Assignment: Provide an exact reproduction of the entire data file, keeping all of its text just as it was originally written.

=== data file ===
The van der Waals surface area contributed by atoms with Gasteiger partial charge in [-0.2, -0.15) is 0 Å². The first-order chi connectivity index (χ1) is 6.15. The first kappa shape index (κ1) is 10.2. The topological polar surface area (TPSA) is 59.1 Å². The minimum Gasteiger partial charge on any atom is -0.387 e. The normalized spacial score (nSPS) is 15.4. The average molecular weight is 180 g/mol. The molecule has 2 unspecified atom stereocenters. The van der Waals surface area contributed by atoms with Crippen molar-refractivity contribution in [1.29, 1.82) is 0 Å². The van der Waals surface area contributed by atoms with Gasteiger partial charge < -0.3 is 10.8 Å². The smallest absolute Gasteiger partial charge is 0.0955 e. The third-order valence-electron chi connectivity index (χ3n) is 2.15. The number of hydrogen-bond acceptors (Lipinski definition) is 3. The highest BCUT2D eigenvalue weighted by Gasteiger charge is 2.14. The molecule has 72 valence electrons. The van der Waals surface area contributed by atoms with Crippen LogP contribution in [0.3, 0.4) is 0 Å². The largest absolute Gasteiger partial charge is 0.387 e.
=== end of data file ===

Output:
The van der Waals surface area contributed by atoms with Gasteiger partial charge in [-0.2, -0.15) is 0 Å². The first-order chi connectivity index (χ1) is 6.15. The first kappa shape index (κ1) is 10.2. The topological polar surface area (TPSA) is 59.1 Å². The minimum Gasteiger partial charge on any atom is -0.387 e. The normalized spacial score (nSPS) is 15.4. The average molecular weight is 180 g/mol. The molecule has 2 unspecified atom stereocenters. The van der Waals surface area contributed by atoms with Crippen molar-refractivity contribution in [1.29, 1.82) is 0 Å². The van der Waals surface area contributed by atoms with Gasteiger partial charge < -0.3 is 10.8 Å². The smallest absolute Gasteiger partial charge is 0.0955 e. The third-order valence-electron chi connectivity index (χ3n) is 2.15. The number of hydrogen-bond acceptors (Lipinski definition) is 3. The highest BCUT2D eigenvalue weighted by Gasteiger charge is 2.14. The molecule has 72 valence electrons. The van der Waals surface area contributed by atoms with Crippen LogP contribution in [0.3, 0.4) is 0 Å². The largest absolute Gasteiger partial charge is 0.387 e.